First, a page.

* Napochi (http://www.napochi.us/): They created a very graphical "Wound Module" that could be used with their EMR or others. The judges felt it was an interesting niche, but they did not make it to the final round.
* PatientKeeper (www.patientkeeper.com/products/clinical_applications/cpoe.html): They unveiled their latest product - a mobile CPOE application. While the judges liked the concept, they worried this product might run into trouble truly integrating with the native CPOE products, and questioned whether all the clinical decision support could be handled as well on a small screen. In the end, they were first runner-up in the contest.
* YourNurseIsOn (http://www.yournurseison.com/): A SAAS communication staffing tool which allows hospitals to more easily staff nurses and other positions. The judges liked the concept, but wondered if a small company could challenge a big dog like Chronos. The rumor is that this company got so many requests for work after the contest that they felt they could easily out-innovate anyone else.
I started off this session with an overview of the importance of agile programming and why hospitals and vendors need to start thinking outside the big EMR box and recognize there is also room for agile development to create quick wins to solve problems as well as "lead the way" to better thinking about how to evolve their EMRs in the future. The full slides are below.
The basic definition is that agile programming involves two core elements:
• Rapid cycles of iteration
• User-Centered Design (Strong customer focus and interaction)
Why is this concept important? Ask yourself these four questions:
• Do your clinicians feel your current HIT system provides the most efficient and highest quality way to practice?
• Do your clinicians ever look at your EMR system and say, “How come it can’t do that?”
• Do you ever feel like you can’t do anything outside the scope of your current EMR system because it would “distract” from your core competencies?
• Do you feel like you can’t do anything “extra” because it costs too much in time, resources and money?
I then reviewed the idea of a paradigm shift away from incremental improvements to an EMR (e.g. annual upgrades) towards the concept of "Focused Innovation" (e.g. create a specific solution for a specific problem and then use it alongside or within your EMR). The results are:
• Solve an immediate need
• Provide an easy and cheap way to "pilot" or test out a new concept or workflow
• Be more creative in your approaches to problem solving
• Create the building blocks or direction to help guide development of more robust solutions within your EMR system
Then I presented an example of this type of "agile project", which was supported by the Szollosi Healthcare Innovation Program (http://www.theshiphome.org/). The concept was how could we help our physicians more easily communicate with our emergency department (ED). The result was ExpectED (http://www.theshiphome.org/ExpectEd.html) - a web-based system which allowed physicians to fill out an "Expect Note" to send into the ED. It was launched independently in 2008, and by 2010 we had incorporated it into our EMR. A more complete explanation will soon be available on the AHRQ Innovations Exchange (http://www.innovations.ahrq.gov/).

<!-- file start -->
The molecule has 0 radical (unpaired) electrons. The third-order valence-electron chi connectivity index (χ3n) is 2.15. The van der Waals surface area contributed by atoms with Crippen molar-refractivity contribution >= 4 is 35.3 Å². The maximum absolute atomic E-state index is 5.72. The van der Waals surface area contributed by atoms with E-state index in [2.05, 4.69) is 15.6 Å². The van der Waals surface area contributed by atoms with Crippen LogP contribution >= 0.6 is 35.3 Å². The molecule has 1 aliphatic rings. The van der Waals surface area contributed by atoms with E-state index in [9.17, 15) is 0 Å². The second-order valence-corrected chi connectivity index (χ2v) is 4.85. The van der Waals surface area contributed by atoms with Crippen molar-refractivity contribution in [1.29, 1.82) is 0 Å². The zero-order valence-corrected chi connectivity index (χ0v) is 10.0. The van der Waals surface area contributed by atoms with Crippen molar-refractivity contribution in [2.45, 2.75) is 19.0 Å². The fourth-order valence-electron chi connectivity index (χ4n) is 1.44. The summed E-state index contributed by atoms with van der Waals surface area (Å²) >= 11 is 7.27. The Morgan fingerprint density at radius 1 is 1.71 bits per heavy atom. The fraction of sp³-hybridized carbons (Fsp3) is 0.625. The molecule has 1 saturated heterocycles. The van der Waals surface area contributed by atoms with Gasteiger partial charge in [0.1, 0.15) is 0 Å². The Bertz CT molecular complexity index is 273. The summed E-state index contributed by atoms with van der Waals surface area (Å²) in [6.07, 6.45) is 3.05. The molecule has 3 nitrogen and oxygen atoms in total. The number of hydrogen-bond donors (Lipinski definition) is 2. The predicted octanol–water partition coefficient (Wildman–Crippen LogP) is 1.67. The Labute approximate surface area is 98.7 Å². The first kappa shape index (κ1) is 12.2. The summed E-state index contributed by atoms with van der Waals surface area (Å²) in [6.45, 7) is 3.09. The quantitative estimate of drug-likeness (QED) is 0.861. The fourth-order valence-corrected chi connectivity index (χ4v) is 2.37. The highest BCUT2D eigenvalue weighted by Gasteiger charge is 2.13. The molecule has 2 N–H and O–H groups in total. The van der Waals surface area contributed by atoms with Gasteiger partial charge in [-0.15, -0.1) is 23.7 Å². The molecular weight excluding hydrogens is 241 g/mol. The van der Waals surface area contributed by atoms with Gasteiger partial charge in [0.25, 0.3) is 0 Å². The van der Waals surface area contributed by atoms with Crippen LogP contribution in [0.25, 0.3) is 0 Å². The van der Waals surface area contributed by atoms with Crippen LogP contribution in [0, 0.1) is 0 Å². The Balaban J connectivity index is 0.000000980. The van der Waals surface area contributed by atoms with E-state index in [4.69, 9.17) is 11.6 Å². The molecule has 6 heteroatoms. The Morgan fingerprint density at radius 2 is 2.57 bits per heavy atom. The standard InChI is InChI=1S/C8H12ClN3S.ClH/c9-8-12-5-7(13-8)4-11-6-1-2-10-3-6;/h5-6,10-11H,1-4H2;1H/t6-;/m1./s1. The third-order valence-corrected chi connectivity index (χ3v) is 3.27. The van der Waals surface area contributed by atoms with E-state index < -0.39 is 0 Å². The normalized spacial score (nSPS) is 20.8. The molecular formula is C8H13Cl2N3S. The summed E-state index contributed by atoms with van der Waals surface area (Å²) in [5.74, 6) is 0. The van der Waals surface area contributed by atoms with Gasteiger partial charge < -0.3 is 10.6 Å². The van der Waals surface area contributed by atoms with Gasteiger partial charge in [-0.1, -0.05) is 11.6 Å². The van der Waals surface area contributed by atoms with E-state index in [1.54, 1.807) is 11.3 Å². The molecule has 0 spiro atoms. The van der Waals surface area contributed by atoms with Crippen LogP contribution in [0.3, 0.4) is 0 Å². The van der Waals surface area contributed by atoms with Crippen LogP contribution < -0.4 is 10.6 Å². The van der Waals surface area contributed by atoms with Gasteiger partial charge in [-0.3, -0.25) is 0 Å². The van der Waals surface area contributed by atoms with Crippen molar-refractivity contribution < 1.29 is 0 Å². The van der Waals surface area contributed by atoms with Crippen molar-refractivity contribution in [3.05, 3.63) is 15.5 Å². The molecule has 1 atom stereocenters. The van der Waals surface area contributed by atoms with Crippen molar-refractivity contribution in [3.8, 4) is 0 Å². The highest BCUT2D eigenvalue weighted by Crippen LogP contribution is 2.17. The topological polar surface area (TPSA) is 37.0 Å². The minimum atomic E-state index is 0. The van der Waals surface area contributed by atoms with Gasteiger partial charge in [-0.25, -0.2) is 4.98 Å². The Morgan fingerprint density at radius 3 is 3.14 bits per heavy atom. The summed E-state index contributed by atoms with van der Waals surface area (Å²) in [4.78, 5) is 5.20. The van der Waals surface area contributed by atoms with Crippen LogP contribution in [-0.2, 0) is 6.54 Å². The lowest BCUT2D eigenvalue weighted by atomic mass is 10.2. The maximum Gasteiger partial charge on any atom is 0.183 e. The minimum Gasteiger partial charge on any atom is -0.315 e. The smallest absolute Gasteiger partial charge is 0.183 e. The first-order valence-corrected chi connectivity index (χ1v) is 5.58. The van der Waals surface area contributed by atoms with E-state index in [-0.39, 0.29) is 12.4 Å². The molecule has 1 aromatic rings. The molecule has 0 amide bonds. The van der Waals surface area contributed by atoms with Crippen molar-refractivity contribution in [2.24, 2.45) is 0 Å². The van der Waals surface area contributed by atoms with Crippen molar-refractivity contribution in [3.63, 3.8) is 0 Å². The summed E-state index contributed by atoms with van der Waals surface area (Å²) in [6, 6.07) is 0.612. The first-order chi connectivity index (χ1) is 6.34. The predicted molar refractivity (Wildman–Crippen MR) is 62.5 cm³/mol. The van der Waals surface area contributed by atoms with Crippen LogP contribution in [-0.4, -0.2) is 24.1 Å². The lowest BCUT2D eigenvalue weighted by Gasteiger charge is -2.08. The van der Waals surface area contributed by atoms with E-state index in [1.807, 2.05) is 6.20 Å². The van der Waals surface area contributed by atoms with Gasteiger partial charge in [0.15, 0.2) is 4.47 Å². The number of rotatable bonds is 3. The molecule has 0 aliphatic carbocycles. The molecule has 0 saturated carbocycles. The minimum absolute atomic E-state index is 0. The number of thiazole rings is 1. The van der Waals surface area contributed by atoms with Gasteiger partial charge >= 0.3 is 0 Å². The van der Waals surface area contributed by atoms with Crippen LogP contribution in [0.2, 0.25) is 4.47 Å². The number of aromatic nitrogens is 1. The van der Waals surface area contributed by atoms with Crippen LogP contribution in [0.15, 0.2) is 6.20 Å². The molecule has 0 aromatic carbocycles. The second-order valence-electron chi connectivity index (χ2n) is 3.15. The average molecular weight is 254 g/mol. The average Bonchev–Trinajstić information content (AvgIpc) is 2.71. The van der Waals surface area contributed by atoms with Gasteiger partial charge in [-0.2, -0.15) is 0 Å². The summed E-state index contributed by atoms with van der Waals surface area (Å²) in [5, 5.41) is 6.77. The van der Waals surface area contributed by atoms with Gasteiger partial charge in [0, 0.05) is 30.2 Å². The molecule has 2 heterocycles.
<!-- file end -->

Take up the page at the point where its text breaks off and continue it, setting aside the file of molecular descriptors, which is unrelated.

Next, we highlighted this concept further by using the "Iron Chef" format of challenging two teams to use agile programming to create a product in two weeks - thus was born "Iron Programmers"! Each team was comprised of a front-end user interface expert and a back-end database programmer. About 2 weeks before HIMSS, they were given instructions to build a system which allowed for physicians to more easily communicate with the ED about incoming patients. This was not a competition as each team was asked to focus on different aspects of programming - Team one was focusing more on web based solutions, Team two on mobile based solutions.
Team One was Jon Baran and Ash Gupta from Healthfinch (http://www.healthfinch.com/) - a new company creating workflow tools which make life easier for physicians and their staff (BTW - I like this concept so much I'm working with these guys to build out these types of tools). They showed a web-based version of their "ExpectER" program, including the ability to access on a smart phone, and ways to send messages via text or automated voice technologies.
Team Two included Hunter Whitney (www.hunterwhitney.com/) and Doug Naegele (www.infieldhealth.com/). They showed a pure mobile-based app, as well as a web-based "control system" to help edit the questions asked in the mobile version.
It was a very impressive showing of programming prowess as all of these were working versions of software. To make it even more fun, we had each team give the audience a choice of options for an additional function to be added to their systems. Then each team had to program live on stage to show their completed results… they each finished strong and wowed the audience.
If you want some more info, well known HIT writer Neil Versel did a nice writeup at: http://mobihealthnews.com/10287/agile-health-app-developers-bring-the-heat-in-iron-programmer-challenge/
And finally, my slides for the Iron Programmer session: